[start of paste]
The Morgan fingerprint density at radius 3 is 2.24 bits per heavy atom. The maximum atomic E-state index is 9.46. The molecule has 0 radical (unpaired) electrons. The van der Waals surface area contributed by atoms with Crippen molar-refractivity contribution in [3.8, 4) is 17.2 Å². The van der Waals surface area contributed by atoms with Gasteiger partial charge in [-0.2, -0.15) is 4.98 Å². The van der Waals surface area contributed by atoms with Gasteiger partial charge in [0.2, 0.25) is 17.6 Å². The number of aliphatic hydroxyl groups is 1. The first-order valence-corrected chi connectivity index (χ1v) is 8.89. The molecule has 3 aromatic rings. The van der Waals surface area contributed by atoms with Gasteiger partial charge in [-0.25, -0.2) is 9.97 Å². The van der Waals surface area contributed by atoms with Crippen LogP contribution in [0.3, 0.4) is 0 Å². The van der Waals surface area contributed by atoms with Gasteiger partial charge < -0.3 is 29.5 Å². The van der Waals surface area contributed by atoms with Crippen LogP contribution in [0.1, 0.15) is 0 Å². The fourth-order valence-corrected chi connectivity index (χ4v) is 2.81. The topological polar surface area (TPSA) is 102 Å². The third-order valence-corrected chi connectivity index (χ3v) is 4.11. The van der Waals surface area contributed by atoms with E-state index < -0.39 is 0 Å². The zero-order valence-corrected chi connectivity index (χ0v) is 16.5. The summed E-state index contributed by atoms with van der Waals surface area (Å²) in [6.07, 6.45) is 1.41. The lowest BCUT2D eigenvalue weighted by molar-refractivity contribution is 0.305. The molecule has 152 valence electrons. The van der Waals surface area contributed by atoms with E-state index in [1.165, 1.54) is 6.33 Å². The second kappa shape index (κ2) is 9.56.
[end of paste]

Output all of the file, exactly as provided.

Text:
The Morgan fingerprint density at radius 3 is 2.24 bits per heavy atom. The maximum atomic E-state index is 9.46. The molecule has 0 radical (unpaired) electrons. The van der Waals surface area contributed by atoms with Crippen molar-refractivity contribution in [3.8, 4) is 17.2 Å². The van der Waals surface area contributed by atoms with Gasteiger partial charge in [-0.2, -0.15) is 4.98 Å². The van der Waals surface area contributed by atoms with Gasteiger partial charge in [0.2, 0.25) is 17.6 Å². The number of aliphatic hydroxyl groups is 1. The first-order valence-corrected chi connectivity index (χ1v) is 8.89. The molecule has 3 aromatic rings. The van der Waals surface area contributed by atoms with Gasteiger partial charge in [-0.25, -0.2) is 9.97 Å². The van der Waals surface area contributed by atoms with Crippen LogP contribution in [0.3, 0.4) is 0 Å². The van der Waals surface area contributed by atoms with Gasteiger partial charge < -0.3 is 29.5 Å². The van der Waals surface area contributed by atoms with Crippen LogP contribution in [0.1, 0.15) is 0 Å². The fourth-order valence-corrected chi connectivity index (χ4v) is 2.81. The topological polar surface area (TPSA) is 102 Å². The third-order valence-corrected chi connectivity index (χ3v) is 4.11. The van der Waals surface area contributed by atoms with E-state index < -0.39 is 0 Å². The zero-order valence-corrected chi connectivity index (χ0v) is 16.5. The summed E-state index contributed by atoms with van der Waals surface area (Å²) in [6.07, 6.45) is 1.41. The lowest BCUT2D eigenvalue weighted by molar-refractivity contribution is 0.305. The molecule has 152 valence electrons. The van der Waals surface area contributed by atoms with E-state index in [1.165, 1.54) is 6.33 Å². The second kappa shape index (κ2) is 9.56.